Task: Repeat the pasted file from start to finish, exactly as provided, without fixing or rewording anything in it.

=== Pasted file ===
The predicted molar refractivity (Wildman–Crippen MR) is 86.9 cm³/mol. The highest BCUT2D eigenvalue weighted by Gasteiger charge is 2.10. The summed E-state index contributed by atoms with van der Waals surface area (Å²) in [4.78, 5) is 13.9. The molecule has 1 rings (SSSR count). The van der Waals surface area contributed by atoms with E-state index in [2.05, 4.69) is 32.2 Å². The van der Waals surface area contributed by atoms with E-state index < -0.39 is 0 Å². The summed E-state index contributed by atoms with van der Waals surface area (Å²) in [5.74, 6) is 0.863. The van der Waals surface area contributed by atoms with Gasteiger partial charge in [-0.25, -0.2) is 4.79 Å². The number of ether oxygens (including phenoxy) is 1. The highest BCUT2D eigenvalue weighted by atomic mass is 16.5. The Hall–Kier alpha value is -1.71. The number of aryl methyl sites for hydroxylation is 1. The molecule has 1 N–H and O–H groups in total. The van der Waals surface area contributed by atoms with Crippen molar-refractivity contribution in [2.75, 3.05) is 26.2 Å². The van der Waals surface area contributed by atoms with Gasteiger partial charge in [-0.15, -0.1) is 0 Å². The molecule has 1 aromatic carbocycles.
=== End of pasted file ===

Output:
The predicted molar refractivity (Wildman–Crippen MR) is 86.9 cm³/mol. The highest BCUT2D eigenvalue weighted by Gasteiger charge is 2.10. The summed E-state index contributed by atoms with van der Waals surface area (Å²) in [4.78, 5) is 13.9. The molecule has 1 rings (SSSR count). The van der Waals surface area contributed by atoms with E-state index in [2.05, 4.69) is 32.2 Å². The van der Waals surface area contributed by atoms with E-state index < -0.39 is 0 Å². The summed E-state index contributed by atoms with van der Waals surface area (Å²) in [5.74, 6) is 0.863. The van der Waals surface area contributed by atoms with Gasteiger partial charge in [-0.25, -0.2) is 4.79 Å². The number of ether oxygens (including phenoxy) is 1. The highest BCUT2D eigenvalue weighted by atomic mass is 16.5. The Hall–Kier alpha value is -1.71. The number of aryl methyl sites for hydroxylation is 1. The molecule has 1 N–H and O–H groups in total. The van der Waals surface area contributed by atoms with Crippen molar-refractivity contribution in [2.75, 3.05) is 26.2 Å². The van der Waals surface area contributed by atoms with Gasteiger partial charge in [-0.15, -0.1) is 0 Å². The molecule has 1 aromatic carbocycles.